The people of California live beyond their means – and the laws of economics, says Evan Newmark in the Wall Street Journal. Excess might be what they do best but it’s coming back to bite them right about … now.

On Tuesday, Californians went to the polls, summoned by Governor Arnold Schwarzenegger to vote on a range of measures designed to keep the budget — with a shortfall, estimated at $US21.3 billion and growing — in balance. The eighth largest economy in the world is in trouble.

But they were unmoved. The vote failed, and in such a catastrophic manner that Schwarzenegger’s career is now on the line, says Mike Harvey in The Times:

Voters said that they disliked the specifics in the measures — including a spending cap, some tax increases and borrowing against lottery revenues — and they punished Mr Schwarzenegger for making them go to the polls again so soon after the presidential election.

In fact, Californians voted very much in line with human nature. It is telling that the one ballot measure that passed was the “one that prevented lawmakers and constitutional officers from getting raises in times of fiscal distress”, says Jennifer Steinhauer in The New York Times. It was “a sort of chin-out electoral scowl by voters”.

Now, because they refused the rest of the measures, California will face “annihilating” cuts across the state. The one good news story is that Obama’s administration withdrew the threat to rescind $6.8b in federal stimulus money.

But the fact that Californians were able to affect the Budget in such a way is highly unusual — and the result of California’s “brand of direct democracy, which is unique in extent, complexity and misuse”, says The Economist.

When it comes to budgets, in most US states, the legislature can pass a budget by simple majority vote, says Time. But in the Golden State, a constitutional rule requires a “two-thirds majority in the legislature to pass either a budget or new taxes. Meanwhile, the state’s nearly 100-year-old system of ballot initiatives has progressively tied state government in Gordian knots.”

It’s enough to have people talking about a Constitutional overhaul which, if it took place, would be the first in 130 years.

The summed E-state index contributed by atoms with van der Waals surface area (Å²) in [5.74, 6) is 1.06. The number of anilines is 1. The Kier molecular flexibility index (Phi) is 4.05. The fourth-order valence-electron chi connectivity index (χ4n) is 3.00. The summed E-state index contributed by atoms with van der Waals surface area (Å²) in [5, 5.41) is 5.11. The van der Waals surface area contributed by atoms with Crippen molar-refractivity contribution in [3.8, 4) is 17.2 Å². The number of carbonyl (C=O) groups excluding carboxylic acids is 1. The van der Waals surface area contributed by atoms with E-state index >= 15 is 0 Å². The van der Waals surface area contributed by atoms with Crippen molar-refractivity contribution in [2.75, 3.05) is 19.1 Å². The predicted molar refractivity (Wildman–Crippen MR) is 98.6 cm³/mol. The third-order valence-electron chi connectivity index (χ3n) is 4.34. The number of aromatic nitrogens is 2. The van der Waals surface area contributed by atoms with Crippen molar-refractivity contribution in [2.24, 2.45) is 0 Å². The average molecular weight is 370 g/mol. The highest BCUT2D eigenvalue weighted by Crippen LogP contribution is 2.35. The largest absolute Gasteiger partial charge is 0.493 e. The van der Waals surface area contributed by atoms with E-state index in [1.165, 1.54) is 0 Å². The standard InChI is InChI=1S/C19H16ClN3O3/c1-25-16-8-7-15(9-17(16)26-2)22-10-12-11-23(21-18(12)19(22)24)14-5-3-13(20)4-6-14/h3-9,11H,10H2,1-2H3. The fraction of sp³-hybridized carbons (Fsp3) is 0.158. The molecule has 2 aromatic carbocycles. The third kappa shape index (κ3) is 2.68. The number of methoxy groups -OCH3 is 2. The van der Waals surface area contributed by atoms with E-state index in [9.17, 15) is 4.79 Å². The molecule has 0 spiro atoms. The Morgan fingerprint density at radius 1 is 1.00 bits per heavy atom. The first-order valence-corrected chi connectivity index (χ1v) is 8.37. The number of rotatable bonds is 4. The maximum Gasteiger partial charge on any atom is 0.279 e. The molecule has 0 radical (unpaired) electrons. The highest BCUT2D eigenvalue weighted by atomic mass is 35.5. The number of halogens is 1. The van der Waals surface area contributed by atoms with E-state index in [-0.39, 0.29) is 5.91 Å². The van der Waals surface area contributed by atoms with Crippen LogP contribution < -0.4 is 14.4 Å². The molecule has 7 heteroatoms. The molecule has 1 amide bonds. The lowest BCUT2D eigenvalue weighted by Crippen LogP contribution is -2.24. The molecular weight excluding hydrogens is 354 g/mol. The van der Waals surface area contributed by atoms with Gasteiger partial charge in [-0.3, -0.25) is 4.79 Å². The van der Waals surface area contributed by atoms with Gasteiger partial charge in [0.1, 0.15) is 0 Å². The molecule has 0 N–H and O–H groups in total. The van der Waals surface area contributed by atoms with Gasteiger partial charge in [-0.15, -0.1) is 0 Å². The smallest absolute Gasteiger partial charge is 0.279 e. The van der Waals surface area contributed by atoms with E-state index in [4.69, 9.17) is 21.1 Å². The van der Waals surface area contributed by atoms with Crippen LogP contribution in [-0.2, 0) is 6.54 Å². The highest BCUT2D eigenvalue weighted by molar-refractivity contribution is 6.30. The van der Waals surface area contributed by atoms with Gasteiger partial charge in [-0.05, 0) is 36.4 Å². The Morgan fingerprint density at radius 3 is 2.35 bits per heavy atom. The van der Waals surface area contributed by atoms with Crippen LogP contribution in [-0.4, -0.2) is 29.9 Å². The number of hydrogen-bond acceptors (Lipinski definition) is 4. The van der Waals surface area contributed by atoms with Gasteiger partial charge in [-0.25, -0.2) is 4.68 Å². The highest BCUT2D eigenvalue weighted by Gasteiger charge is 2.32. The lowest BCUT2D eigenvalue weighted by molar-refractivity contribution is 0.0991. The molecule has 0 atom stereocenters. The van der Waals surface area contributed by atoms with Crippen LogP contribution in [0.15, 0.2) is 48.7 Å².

Pity they didn’t vote out the real problem when they had the chance, says George Will in Chicago Tribune. Schwarzenegger’s “governance-by-attention-deficit-disorder has involved flitting from one trendy irrelevance (e.g., stem-cell research) to another (e.g., cooling the planet) while the state has sagged.”

But the LA Times is more keen to blame self-interested Californians than the “man who came to America with nothing but a jar of protein powder and a nice pair of 36D-cup breast”. Bill Maher explains:

…our state is designed to be ungovernable because we govern by ballot initiative, and we only write two kinds of them: “Spend money on things I like” and “Don’t raise my taxes.” More money for teachers and firefighters? Check “yes”! High-speed rail? “Cooool!” Drug treatment for former child actors? “Sure, why not?” But don’t even think of taxing me for any of it.

Bailouts have been given to banks and cars, but now people are bringing up the “b” word for California. Such a bailout would expose the weak link in the US system of governance, writes Pascal Zachary, The Guardian:

So-called “unitary” nations such as Britain, France, China, or Kenya essentially have a single set of government obligations: one national police force, one employer for all public school teachers, one overall pension system, etc. By contrast, the US has an “asymmetric” form of government, which allows many overlapping government entities – 7,000 in California alone – to incur debts, hire and fire employees, and impose taxes.

Bailing out California before fixing its system will mean all “Obama can do is shovel money into the bottomless pit of California’s political system”, says Megan McArdle in The Atlantic.

Fox News‘ Glenn Beck says the same thing, but more baldly. Addressing the rest of America, he asks “so what does this mean to you, if you’re someone who doesn’t live in California?” The answer to his rhetorical question:

Plenty.  The ugly truth is that when one of the 50 states has trouble keeping their lights on, they come to Washington with their hands out and they want Congress to put some of your money into them.

It’s all earned California that most backhanded of compliments: “Think of Italy … that’s California, with even better food and no parliamentary system,” says Timothy Egan in the NYT.

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Peter Fray
Peter Fray
Editor-in-chief of Crikey